A Republican House member is urging both parties to denounce the widespread and amorphous collection of internet-fueled conspiracy theories known as QAnon, warning that it threatens to undermine democracy.
“We have to be extremely careful that insanity is not let out of the bag,” Virginia Representative Denver Riggleman said. “This was on the fringe, now it’s in the mainstream. It’s our responsibility to call it out.”
Riggleman is co-sponsoring a resolution with New Jersey Democratic Representative Tom Malinowski to condemn QAnon, which has moved from the fringes of American politics into the mainstream since appearing on the scene in late 2017.
At least a dozen candidates who’ve expressed belief in or support for QAnon ran to get on the November ballot for House seats. Two of them won Republican primaries in heavily GOP districts and have good chances of getting elected.
President Donald Trump has retweeted QAnon content on multiple occasions. Asked about the conspiracy theory at a news conference on Aug. 19, he said, “I don’t know much about the movement other than I understand they like me very much, which I appreciate.”
White House press secretary Kayleigh McEnany said she’s never heard Trump talk about QAnon and the president’s chief of staff, Mark Meadows, said on Fox News Sunday that “we don’t even know what it is” when asked if Trump would denounce the movement.
The conspiracy theory primarily focuses on the idea that Trump is battling a “deep state” cabal of Democratic politicians, celebrities and people in the government. It involves cannibalism, pedophilia rings, Satanism and secret judicial proceeding.
When Trump was pressed specifically on whether he is secretly battling a satanic cult of pedophiles -- as QAnon is supposedly doing -- he said, “I haven’t heard that, but is that supposed to be a bad thing or a good thing? I mean, you know -- if I can help save the world from problems, I’m willing to do it. I’m willing to put myself out there.”
Riggleman said that he believes Trump will publicly oppose its spread “once the president is educated more on the QAnon movement.”
With QAnon believers supporting Trump, some Republicans have tread carefully.
Michael McAdams, a spokesman for the National Republican Congressional Committee, responded to a tweet from Malinowski about the resolution by attacking the Democratic Party, alleging they have not done enough to combat anti-semitism in their ranks. The Democratic-controlled House voted in 2019 on a resolution condemning anti-semitism.
House Republican leader Kevin McCarthy said on Aug. 20 that “there is no place for QAnon in the Republican Party.”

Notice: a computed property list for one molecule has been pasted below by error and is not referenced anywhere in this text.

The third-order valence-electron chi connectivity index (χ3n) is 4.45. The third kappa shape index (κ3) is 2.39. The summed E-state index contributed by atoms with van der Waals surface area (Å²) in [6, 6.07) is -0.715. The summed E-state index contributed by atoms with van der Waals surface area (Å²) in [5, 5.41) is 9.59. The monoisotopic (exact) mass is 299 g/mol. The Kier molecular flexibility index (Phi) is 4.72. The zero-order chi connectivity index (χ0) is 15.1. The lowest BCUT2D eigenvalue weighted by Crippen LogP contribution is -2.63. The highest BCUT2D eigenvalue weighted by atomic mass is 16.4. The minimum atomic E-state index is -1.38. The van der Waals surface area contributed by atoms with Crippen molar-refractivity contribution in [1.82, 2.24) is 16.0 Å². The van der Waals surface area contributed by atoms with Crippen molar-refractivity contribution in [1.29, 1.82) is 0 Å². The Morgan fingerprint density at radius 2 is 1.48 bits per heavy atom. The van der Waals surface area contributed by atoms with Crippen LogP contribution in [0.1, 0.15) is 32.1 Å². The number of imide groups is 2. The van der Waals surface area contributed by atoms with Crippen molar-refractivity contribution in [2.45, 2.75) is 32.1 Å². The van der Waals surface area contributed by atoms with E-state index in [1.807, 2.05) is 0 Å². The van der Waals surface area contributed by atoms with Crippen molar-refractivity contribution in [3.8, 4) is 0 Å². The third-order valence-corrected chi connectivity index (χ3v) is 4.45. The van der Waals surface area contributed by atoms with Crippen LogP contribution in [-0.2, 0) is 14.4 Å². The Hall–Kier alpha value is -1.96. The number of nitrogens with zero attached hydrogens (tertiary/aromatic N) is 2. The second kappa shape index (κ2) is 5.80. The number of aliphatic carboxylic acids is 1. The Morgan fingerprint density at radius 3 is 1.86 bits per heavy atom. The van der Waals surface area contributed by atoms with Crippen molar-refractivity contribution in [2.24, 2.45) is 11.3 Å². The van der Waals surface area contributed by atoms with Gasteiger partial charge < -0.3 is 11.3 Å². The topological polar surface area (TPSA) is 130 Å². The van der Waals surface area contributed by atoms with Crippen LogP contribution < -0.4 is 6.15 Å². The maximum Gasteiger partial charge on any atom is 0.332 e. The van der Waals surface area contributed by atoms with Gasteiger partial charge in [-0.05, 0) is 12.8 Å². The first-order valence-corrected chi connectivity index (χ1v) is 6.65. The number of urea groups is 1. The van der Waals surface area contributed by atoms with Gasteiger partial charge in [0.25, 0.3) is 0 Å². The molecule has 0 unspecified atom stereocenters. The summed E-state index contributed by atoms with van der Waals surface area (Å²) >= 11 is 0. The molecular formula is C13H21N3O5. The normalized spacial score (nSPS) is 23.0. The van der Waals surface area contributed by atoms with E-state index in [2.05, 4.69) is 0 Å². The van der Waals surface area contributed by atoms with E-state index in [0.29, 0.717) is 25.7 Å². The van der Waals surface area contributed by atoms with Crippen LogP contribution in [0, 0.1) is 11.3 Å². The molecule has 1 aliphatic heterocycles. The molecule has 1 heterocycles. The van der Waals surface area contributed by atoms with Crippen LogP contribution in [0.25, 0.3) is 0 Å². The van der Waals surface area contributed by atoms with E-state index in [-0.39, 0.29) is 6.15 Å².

One of the GOP candidates on the November ballot is Lauren Boebert, a Colorado bar owner and avid gun-rights activist who has said that she hopes Q is real “because it only means America is getting stronger and better.” The other is Marjorie Taylor Greene, the owner of a construction company, who, in a 2017 video, called Q “a patriot” who is “on the same page as us” and “is very pro-Trump.” She won in a Georgia Republican primary earlier this month. Trump tweeted after her win that she’s a “future Republican Star.”
Boebert and Greene both said on Twitter that they’ve been invited to the White House for Trump’s acceptance speech on Thursday. Boebert called the invite “an absolute honor,” while Greene said she’s working hard all over Georgia to help Trump win.
“Conspiracy theories that falsely blame secret cabals and marginalized groups for the problems of society have long fueled prejudice, violence and terrorism” Malinowski said in a statement. “It’s time for us to come together across party lines to say that QAnon has no place in our nation’s political discourse.”
Malinowski’s office said House leadership is being consulted about whether the resolution will get a vote.
Neither House Speaker Nancy Pelosi’s office nor McCarthy’s office responded to requests for comment.
Riggleman, who lost the GOP nomination to run for re-election earlier this year, said he’s been getting phone calls about his support for the resolution with Malinowski. He said some callers have asked him why he hasn’t sponsored a resolution to condemn Antifa, the loosely organized movement that Trump and many other Republicans blame for violence during protests this year.
He said denouncement of Antifa would have more impact if it came from a Democrat. “Whether it’s QAnon or 9/11 truthers,” politicians have a responsibility to denounce conspiracy theories, he said.
“We’re undermining representative democracy” with “all these conspiracy angles,” he said.
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